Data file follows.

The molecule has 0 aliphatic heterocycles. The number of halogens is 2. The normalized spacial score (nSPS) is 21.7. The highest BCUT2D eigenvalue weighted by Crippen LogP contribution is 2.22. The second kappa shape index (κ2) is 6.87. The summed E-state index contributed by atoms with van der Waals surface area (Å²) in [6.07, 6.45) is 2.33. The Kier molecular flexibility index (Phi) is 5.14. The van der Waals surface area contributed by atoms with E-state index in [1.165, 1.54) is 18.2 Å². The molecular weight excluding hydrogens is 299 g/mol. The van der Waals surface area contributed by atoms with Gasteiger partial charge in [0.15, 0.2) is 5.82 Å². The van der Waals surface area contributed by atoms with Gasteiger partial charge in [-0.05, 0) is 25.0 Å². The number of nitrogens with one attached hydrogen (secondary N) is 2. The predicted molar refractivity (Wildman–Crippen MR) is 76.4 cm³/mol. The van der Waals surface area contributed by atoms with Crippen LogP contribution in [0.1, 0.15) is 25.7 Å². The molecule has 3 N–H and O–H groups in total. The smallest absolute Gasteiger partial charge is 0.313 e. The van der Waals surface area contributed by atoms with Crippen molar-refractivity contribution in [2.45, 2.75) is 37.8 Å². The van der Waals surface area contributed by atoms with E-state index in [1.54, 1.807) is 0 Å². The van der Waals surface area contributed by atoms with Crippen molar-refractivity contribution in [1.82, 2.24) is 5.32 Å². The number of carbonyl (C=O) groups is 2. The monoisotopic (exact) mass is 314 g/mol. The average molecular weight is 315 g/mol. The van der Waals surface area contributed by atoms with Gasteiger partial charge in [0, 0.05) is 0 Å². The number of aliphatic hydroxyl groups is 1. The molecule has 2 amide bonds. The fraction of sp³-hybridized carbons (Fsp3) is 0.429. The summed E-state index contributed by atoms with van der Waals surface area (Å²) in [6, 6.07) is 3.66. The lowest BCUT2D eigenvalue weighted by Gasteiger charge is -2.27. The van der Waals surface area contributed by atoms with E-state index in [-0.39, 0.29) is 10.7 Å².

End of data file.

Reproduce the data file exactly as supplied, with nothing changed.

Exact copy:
The molecule has 0 aliphatic heterocycles. The number of halogens is 2. The normalized spacial score (nSPS) is 21.7. The highest BCUT2D eigenvalue weighted by Crippen LogP contribution is 2.22. The second kappa shape index (κ2) is 6.87. The summed E-state index contributed by atoms with van der Waals surface area (Å²) in [6.07, 6.45) is 2.33. The Kier molecular flexibility index (Phi) is 5.14. The van der Waals surface area contributed by atoms with E-state index in [1.165, 1.54) is 18.2 Å². The molecular weight excluding hydrogens is 299 g/mol. The van der Waals surface area contributed by atoms with Gasteiger partial charge in [0.15, 0.2) is 5.82 Å². The van der Waals surface area contributed by atoms with Gasteiger partial charge in [-0.05, 0) is 25.0 Å². The number of nitrogens with one attached hydrogen (secondary N) is 2. The predicted molar refractivity (Wildman–Crippen MR) is 76.4 cm³/mol. The van der Waals surface area contributed by atoms with Crippen LogP contribution in [0.1, 0.15) is 25.7 Å². The molecule has 3 N–H and O–H groups in total. The smallest absolute Gasteiger partial charge is 0.313 e. The van der Waals surface area contributed by atoms with Crippen molar-refractivity contribution in [2.45, 2.75) is 37.8 Å². The van der Waals surface area contributed by atoms with E-state index in [1.54, 1.807) is 0 Å². The van der Waals surface area contributed by atoms with Crippen molar-refractivity contribution in [1.82, 2.24) is 5.32 Å². The number of carbonyl (C=O) groups is 2. The monoisotopic (exact) mass is 314 g/mol. The average molecular weight is 315 g/mol. The van der Waals surface area contributed by atoms with Gasteiger partial charge in [0, 0.05) is 0 Å². The number of aliphatic hydroxyl groups is 1. The molecule has 2 amide bonds. The fraction of sp³-hybridized carbons (Fsp3) is 0.429. The summed E-state index contributed by atoms with van der Waals surface area (Å²) in [6, 6.07) is 3.66. The lowest BCUT2D eigenvalue weighted by Gasteiger charge is -2.27. The van der Waals surface area contributed by atoms with E-state index in [-0.39, 0.29) is 10.7 Å².